Who's that handsome young serviceman posing for a photo in his army uniform? Why, it's Dean Martin, aka The King of Cool. The charismatic actor, singer, comedian, and Rat Pack member was drafted into the US Army in 1943 at the height of World War II. However, Deano only served a year in Akron, Ohio, and was discharged due to a double hernia. He described the pain as like a kick in the head!
Two or three years later, Dean met fellow comedian Jerry Lewis while performing at a club. The two blended their comedy routines into a duo, with Martin playing straight man to Lewis' craziness.
Steve McQueen served behind enemy lines, was caught by the Nazis, and escaped a prisoner of war camp by jumping a barbed-wire fence on a motorbike. Oh, sorry, that's the plot of The Great Escape (1963). In 1947, 17-year-old McQueen enlisted in the US Marine Corps and was almost as maverick as his character, 'The Cooler King.' Demoted to private seven times, he was sentenced to 41 days in the brig after resisting arrest for going AWOL for two weeks with his girlfriend, Barbara Ross.
But McQueen made up for his mistakes by once saving five Marines' lives. He pulled them from a tank before it broke through ice in the Arctic. He also guarded Harry Truman's presidential yacht and was honorably discharged in 1950.
Carlos Ray Norris joined the Air Force as an Air Policeman in 1958 and served at Osan Air Base, South Korea. During the Korean War, he picked up the nickname "Chuck" and began martial arts training. When he returned home, he continued to serve as an AP at March Air Force Base, California. Chuck was discharged in August 1962, whereupon he applied to be a police officer in Torrance, California.
While waiting to become a cop, he opened his first martial arts studio. The US government sent 2,700,000 troops to serve in Vietnam, but they could have just sent Chuck Norris!
Is there nothing Drew Carey can't do? As well as being an actor, comedian, game show host, and co-owner of MLS team, Seattle Sounders FC, he also served in the US Marine Corps. Drew enlisted in 1980 and served six years in the 25th Marine Regiment in Ohio. His role as a field radio operator was the perfect place to hone his comedic and improvisational skills, and he often entertained his fellow troops.
The Cleveland, Ohio native has the army to thank for his omnipresent crew-cut hairstyle. We have the army to thank for nine seasons of The Drew Carey Show and four million seasons of Whose Line Is It Anyway?
Before The Johnny Carson Show practically invented the chat show, Johnny served in the US Navy. Joining up in 1943, he worked his way up from Apprentice Shipman to Midshipman. Later, he became an ensign on the USS Pennsylvania in the Pacific. When he wasn't decoding encrypted messages as a communications officer, he was recording a 10-0 amateur boxing record and using his charms as an entertainer. And there's a funny story behind that...
US Secretary of the Navy James V. Forrestal asked Carson if he planned to stay on after the war. Carson said no, saying he wanted to be a magician. Forrestal asked to see a card trick, and Johnny blew his mind. The budding trickster knew if he could bamboozle someone of Forrestal's high standing, he could make it as a magician.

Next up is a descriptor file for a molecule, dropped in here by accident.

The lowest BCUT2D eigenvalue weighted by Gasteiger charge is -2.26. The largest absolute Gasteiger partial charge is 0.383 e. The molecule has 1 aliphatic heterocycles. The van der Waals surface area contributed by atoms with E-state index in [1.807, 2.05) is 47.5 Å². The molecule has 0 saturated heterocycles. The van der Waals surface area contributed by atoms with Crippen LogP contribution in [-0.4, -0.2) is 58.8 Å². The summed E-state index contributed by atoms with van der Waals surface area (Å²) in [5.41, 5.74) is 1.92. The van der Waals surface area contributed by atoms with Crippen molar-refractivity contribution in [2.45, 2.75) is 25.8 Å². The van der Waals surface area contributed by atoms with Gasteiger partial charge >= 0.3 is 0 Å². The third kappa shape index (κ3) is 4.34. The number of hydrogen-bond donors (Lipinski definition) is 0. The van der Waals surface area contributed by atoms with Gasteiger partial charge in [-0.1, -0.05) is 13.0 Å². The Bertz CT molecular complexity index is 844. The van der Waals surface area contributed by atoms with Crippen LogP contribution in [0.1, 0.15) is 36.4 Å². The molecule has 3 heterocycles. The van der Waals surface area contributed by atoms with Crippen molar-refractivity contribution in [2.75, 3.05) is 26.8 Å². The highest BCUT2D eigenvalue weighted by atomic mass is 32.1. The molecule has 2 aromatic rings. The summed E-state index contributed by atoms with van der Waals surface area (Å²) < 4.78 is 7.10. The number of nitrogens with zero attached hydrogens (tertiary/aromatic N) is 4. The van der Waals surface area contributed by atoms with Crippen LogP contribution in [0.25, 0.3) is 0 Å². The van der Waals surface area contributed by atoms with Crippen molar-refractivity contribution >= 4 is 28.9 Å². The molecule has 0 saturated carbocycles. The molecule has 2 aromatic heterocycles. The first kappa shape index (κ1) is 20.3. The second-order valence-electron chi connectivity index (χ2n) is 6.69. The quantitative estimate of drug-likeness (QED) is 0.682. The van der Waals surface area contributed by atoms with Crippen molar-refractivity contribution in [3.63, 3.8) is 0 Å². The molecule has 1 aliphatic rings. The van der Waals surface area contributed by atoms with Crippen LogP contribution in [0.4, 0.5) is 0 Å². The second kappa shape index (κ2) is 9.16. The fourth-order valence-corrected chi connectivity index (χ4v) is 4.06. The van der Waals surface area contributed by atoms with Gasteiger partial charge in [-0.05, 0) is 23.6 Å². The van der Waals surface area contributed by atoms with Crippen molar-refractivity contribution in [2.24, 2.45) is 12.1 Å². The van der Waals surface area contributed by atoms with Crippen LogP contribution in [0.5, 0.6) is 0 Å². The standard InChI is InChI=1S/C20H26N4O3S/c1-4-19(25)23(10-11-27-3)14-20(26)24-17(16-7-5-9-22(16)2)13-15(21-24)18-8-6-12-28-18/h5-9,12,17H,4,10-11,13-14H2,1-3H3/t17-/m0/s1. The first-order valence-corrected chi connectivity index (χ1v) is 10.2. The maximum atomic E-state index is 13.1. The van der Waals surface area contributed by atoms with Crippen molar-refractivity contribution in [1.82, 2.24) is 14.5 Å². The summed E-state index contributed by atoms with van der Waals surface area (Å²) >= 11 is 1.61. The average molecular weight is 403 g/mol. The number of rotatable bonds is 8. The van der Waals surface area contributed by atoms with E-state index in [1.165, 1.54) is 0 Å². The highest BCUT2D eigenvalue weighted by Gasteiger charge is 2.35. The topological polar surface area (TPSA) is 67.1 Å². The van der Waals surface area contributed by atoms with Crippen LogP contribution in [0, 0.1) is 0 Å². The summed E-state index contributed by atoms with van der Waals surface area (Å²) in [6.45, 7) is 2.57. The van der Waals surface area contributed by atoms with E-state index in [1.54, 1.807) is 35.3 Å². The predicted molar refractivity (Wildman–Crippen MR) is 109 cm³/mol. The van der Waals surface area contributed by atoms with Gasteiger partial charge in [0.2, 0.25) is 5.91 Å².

Harriet Tubman is one of the most iconic figures in American history. She was born into slavery in Maryland in 1822 but escaped her oppressors. Even more impressive, she led more than a dozen missions to rescue 70 more enslaved people. Next, she became the first woman in American history to lead a groundbreaking military expedition in the Civil War. As a result, Harriet and her soldiers freed countless more slaves.
Harriet continued to work as a spy for the Union Army. Her missions were so secret that fellow abolitionist President Abraham Lincoln was the only other person in the world to know about them!
Having already appeared in films like The Grapes of Wrath (1940), Henry Fonda signed up for the US Navy during World War II. He said he couldn't continue playing “fake war” in a studio when a real war was going on outside. He initially served as a Quartermaster 3rd Class on the USS Satterlee. The actor later became a Lieutenant Junior Grade in Air Combat Intelligence in the Central Pacific.
Fonda was awarded the Bronze Star Medal and Navy Presidential Unit Citation. After being discharged from active duty, he transferred to the Naval Reserve. When he returned to Broadway, he played Mister Roberts in the eponymous comedy about the US Navy.
Like several of today's entries, Harry Belafonte enlisted because he didn't really know what he wanted to be. After living with his aunt in Jamaica, he returned to drop out of high school in his native New York City. The 17-year-old joined the Navy two years after the USA entered WW2 but never fought overseas. That said, he enjoyed his time serving and cites the Navy for kickstarting his career.
While serving, the Navy gave Harry free tickets to see a show, and he was enraptured by the night's entertainment. He soon developed a love for performing arts that saw him become the most successful Jamaican-American pop star... until Shaggy came along!
Can you believe Pat Sajak has been hosting The Price Is Right for over forty years? He honed his presenting skills while serving as a disc jockey for the American Forces Vietnam Network. While Pat didn't see combat during the Vietnam War––or the American War as the Vietnamese call it––he raised troop morale every morning and achieved the rank of Specialist 5th Class. Pat hosted the same Dawn Buster radio show Adrian Cronauer had hosted and continued his predecessor's famous early-morning intro:"Gooooood Morning Vietnam!"
Never forget there are hundreds of roles just as important as fighting on the front lines. So, to each and every serviceman and woman, from Private to Five Star General or Fleet Admiral... thank you for your service.